TechSuccess: GTSI's mighty fulfillment machine
- By Joab Jackson
- Apr 17, 2003
Specialized software speeds custom orders at reseller's integration center
Jack Woelfel, GTSI's director of integration services (left) and Scott Decker, GTSI's senior director of distribution and integration services.
When the FBI wanted to speed up installation of software and computers for its Trilogy modernization program after the Sept. 11 terrorist attacks, reseller GTSI Corp. shifted its delivery schedule into high gear.
As equipment provider for the $132 million Trilogy program, GTSI of Chantilly, Va., was responsible for supplying desktop, server and network products to prime contractor DynCorp, since purchased by Computer Sciences Corp. In response to the FBI's accelerated demand, GTSI compressed the delivery time for all equipment needed at agency offices nationwide from three years to nine months.
GTSI prides itself on these kinds of complex but speedy deliveries. The largest government-dedicated reseller of computer products, the company sold $934.7 million worth of IT products in 2002.
"We can't call our customers and say we have to miss our delivery date because our software doesn't work," said Jack Woelfel, GTSI's director of integration services.
The company relies on a number of tools to do the job. For example, PC-Doctor Inc. of Emeryville, Calif., provides the software for testing hardware components. PowerQuest Corp. of Orem, Utah, supplies the software to help GTSI install applications across multiple computers at once. And Kewill Systems plc of Marlborough, Mass., is providing an application that automates and integrates GTSI's shipping.
Such tools could be used by other resellers or integrators to improve service on large-scale seat management contracts. The tools can help an integrator rapidly test and install software on the equipment that it maintains for clients, streamlining maintenance operations.
GTSI's integration center has the capability to configure and ship up to 2,500 systems per day, said Scott Decker, GTSI's senior director of distribution and integration services, who oversees the center.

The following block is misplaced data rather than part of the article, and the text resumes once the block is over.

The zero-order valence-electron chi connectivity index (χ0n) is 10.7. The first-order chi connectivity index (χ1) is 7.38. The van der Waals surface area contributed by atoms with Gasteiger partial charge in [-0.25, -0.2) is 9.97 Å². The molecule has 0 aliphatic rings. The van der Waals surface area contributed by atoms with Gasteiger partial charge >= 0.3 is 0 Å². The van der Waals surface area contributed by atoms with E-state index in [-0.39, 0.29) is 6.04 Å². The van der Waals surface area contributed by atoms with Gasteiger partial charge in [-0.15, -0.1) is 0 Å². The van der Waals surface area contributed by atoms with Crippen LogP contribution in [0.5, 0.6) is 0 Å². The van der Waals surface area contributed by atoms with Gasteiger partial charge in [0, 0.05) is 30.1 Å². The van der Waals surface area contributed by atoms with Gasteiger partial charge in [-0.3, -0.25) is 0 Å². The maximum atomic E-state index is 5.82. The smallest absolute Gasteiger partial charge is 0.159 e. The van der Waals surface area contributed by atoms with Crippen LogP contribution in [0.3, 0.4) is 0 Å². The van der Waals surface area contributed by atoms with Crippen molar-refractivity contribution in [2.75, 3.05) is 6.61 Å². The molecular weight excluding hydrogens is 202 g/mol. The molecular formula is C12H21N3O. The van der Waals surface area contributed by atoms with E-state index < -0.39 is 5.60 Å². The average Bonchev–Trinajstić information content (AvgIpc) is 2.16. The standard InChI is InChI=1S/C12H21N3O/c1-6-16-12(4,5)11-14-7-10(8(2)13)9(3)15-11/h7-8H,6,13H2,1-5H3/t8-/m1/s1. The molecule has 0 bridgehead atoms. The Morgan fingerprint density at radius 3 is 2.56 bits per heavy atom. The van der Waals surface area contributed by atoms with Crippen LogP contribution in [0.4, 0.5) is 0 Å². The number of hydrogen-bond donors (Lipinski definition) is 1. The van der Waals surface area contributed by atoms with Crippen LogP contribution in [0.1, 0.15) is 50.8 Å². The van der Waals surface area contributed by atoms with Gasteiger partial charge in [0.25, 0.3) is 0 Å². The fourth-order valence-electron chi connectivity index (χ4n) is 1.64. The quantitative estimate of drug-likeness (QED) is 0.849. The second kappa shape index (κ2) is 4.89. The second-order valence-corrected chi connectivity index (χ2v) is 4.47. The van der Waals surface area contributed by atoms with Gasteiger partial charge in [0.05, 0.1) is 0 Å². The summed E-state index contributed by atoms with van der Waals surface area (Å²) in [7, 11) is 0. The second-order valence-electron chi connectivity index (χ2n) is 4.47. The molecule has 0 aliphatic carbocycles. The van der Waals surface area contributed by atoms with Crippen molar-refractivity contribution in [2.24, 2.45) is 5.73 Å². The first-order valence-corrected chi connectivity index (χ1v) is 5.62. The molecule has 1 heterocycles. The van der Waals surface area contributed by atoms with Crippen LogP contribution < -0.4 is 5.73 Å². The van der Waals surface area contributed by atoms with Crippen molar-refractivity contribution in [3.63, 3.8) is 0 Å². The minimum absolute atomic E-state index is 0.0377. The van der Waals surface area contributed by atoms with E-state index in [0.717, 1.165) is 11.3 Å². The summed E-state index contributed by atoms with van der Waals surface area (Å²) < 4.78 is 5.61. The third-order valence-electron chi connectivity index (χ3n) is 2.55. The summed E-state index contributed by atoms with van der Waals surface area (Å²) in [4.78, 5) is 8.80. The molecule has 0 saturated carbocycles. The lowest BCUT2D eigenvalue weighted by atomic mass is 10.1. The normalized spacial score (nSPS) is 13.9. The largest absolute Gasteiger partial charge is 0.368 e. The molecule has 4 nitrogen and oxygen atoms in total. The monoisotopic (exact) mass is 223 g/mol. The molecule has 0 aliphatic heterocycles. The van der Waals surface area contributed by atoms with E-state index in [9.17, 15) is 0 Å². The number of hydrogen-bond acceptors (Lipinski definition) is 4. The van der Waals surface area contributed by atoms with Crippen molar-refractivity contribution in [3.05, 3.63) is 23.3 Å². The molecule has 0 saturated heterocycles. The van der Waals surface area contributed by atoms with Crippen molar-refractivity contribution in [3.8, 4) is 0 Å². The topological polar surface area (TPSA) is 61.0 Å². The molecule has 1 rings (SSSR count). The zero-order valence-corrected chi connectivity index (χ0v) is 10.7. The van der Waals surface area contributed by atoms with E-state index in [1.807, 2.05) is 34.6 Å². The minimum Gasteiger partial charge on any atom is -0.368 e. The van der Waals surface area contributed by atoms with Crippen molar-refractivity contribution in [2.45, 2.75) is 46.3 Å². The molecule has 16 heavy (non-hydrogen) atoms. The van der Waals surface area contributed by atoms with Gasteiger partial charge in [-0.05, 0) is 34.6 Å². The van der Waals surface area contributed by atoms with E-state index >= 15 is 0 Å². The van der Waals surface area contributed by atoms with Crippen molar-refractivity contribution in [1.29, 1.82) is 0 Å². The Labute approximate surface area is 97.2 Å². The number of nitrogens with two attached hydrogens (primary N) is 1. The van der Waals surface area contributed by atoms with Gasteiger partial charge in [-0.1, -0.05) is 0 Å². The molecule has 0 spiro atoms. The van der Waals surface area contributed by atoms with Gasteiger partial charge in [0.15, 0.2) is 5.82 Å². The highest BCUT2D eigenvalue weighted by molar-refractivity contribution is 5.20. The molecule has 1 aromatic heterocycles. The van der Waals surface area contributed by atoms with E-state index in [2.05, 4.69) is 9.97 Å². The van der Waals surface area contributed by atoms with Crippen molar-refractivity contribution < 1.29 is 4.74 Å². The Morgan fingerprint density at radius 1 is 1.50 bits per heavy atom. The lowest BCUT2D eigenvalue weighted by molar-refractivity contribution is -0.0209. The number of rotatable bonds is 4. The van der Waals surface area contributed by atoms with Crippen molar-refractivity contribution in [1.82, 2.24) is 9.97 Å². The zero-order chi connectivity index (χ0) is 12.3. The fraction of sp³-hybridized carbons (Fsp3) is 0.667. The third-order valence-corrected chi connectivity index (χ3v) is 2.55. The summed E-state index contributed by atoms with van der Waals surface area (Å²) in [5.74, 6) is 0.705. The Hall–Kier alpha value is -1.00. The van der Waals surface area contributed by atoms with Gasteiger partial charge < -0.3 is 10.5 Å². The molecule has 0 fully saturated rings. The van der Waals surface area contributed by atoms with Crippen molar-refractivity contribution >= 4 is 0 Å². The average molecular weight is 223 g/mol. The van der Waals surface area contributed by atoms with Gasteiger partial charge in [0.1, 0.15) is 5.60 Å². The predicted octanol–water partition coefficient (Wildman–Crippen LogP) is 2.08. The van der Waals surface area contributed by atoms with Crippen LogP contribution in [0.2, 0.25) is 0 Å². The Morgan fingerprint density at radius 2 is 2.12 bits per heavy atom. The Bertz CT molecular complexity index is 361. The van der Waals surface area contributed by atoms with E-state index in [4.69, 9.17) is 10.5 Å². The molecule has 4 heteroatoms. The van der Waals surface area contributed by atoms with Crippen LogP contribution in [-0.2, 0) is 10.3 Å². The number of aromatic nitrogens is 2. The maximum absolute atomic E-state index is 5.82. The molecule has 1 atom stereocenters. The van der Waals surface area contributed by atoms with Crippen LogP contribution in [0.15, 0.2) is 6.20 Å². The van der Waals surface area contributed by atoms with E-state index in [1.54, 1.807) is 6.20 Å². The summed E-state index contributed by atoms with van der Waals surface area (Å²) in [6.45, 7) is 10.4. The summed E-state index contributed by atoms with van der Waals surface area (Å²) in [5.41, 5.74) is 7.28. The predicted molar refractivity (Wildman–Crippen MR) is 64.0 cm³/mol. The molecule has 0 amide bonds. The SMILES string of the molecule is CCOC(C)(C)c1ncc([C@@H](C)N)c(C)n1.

Employees can fulfill many orders by pulling items such as toner cartridges off the shelf and shipping them that same day. Other orders, however, such as those that require a computer to be outfitted with more memory or installed with certain software, need to be assembled in the integration center.
Of these orders, more than 99.8 percent of them are configured and assembled correctly, based on a rolling 12-month average, Decker said. While this is an impressive figure, Decker said he wants to do better and go beyond the vaunted "five nines of quality" and achieve six nines, or 99.9999 percent.
"It is very important that the order we get is the same that we ship out to the customer," Decker said.
This is where automated software such as the kind PowerQuest offers comes in handy, Woelfel said. PowerQuest's software copies software onto large numbers of computers at once, he said.
GTSI looked at several image replication solutions. The firm liked PowerQuest's offering because the company had better updates, and engineers could could help install software and train personnel. The company also has 24-hour support, which is vital for GTSI technicians working the late shift.
Woelfel said PowerQuest's software has helped the company achieve a 42 percent increase in productivity in terms of how quickly it can copy software across systems.
To make sure the systems the company builds and ships are working properly, the reseller uses PC-Doctor. A server holding the software is hooked up to a switch box that plugs into the mouse, keyboard and monitor ports of up to 20 computers at once. The software tests all hardware on each machine and records the results, which then can be saved as a text file and given to the customers. It also verifies that requested hardware upgrades have been done.
Before GTSI began using PC-Doctor, three people would roll a testing cart from rack to rack of computers, testing each unit individually. Now testing can be done by one person in one location.
"Overall, it ensures the accuracy of what we're doing," Decker said.
When it comes time to ship, GTSI also has software help. For smaller deliveries, the company uses a variety of commercial package delivery companies, from FedEx Corp. to United Parcel Service Inc. It relies on ClipperShip software from Kewill Systems to pick the best carrier for a particular shipment, based on the order's size and destination. The software can also print labels for international shipments.
Whenever an order is dispatched, the software automatically enters the data into GTSI's back-end distribution system, which allows customers to check a Web site to see the status of their orders, even before they are shipped.
Previously, a lot of the shipping and tracking information had to be entered manually, slowing down the process and introducing the possibility of errors, Decker said.
"It has been a real productivity enhancement for us," he said. *
If you have an innovative solution that you recently installed in a government agency, contact Staff Writer Joab Jackson at email@example.com.
Joab Jackson is the senior technology editor for Government Computer News.